Rising claims costs and aggressive price competition push COR to 101.3%
UK personal motor insurers returned to underwriting loss in 2014 after a rare year of profitability in 2013, according to Towers Watson.
According to the actuarial consultancy’s study of insurers’ PRA returns, personal motor insurers reported a collective combined operating ratio (COR) of 101.3% in 2014.
This compares with 99.4% in 2013 – the personal motor industry’s first underwriting profit in over 20 years.
The slump in underwriting profitability comes despite increased help from prior-year reserve releases. Releases shaved 12.8 percentage points from the personal motor COR in 2014, compared with 9.9 points in 2013.
This means that the personal motor market’s current year COR for 2014, excluding reserve releases, jumped by 4.8 points to 114.1%.
Towers Watson said that the personal lines motor profitability had “leaked from all areas”.
The industry enjoyed a big drop in claims in 2013 but they edged back up again in 2014. The claims ratio rose by one and a half points to just over 70%.
Towers Watson noted that the introduction of the Legal Aid, Sentencing and Punishment of Offenders Act 2012 in 2013 had had a “limited effect” on the frequency of low-value personal injury claims.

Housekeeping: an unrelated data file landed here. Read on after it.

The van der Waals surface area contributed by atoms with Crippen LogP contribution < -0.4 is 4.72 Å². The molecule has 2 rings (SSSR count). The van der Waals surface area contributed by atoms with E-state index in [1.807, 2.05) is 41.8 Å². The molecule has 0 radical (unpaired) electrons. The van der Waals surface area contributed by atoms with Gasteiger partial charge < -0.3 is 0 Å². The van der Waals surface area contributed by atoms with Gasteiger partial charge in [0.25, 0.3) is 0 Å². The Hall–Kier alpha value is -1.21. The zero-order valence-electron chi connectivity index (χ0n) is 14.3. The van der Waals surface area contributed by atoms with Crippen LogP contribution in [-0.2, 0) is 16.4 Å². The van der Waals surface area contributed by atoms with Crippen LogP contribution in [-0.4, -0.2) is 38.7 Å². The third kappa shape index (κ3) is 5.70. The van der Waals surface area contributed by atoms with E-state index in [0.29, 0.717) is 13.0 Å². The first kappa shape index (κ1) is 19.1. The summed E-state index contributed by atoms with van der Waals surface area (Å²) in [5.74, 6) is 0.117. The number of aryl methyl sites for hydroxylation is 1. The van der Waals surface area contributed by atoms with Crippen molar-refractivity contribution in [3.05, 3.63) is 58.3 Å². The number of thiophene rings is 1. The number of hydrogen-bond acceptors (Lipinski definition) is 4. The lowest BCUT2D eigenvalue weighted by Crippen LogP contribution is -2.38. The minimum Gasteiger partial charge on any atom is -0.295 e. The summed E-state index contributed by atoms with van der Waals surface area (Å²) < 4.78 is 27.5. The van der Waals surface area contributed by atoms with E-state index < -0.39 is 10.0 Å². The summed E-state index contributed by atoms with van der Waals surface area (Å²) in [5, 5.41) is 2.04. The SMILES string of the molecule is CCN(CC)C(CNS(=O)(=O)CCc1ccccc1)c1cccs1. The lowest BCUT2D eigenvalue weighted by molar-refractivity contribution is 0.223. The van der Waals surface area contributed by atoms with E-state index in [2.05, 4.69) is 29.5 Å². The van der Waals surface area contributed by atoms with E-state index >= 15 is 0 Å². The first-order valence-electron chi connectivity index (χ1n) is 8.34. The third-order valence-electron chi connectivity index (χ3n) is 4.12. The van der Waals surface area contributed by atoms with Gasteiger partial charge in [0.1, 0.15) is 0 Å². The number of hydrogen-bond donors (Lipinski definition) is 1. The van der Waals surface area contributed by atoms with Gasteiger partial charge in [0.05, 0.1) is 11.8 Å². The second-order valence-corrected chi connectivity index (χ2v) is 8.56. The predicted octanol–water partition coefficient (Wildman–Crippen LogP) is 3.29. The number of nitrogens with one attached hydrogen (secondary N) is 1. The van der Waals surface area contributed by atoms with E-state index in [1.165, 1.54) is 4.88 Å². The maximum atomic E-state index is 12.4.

Despite the rising claims, Towers Watson said that insurers continued to compete “aggressively” on price.
In addition, private motor insurer suffered a 0.3 point increase in expense ratio to 31%.
The commercial motor market fared better but continued to make an underwriting loss.
The collective commercial motor COR dropped 7.2 percentage points to an almost break-even 100.7% in 2014 from 107.9% in 2013.
The cause was a six-point drop in the loss ratio. Commercial motor insurers also enjoyed a three-point increase in prior-year reserve releases, although Towers Watson said this was largely cancelled out by rising expenses.
The total motor COR, comprising personal and commercial lines, was 101.1% in 2014, a slight improvement on 2013’s 101.7%.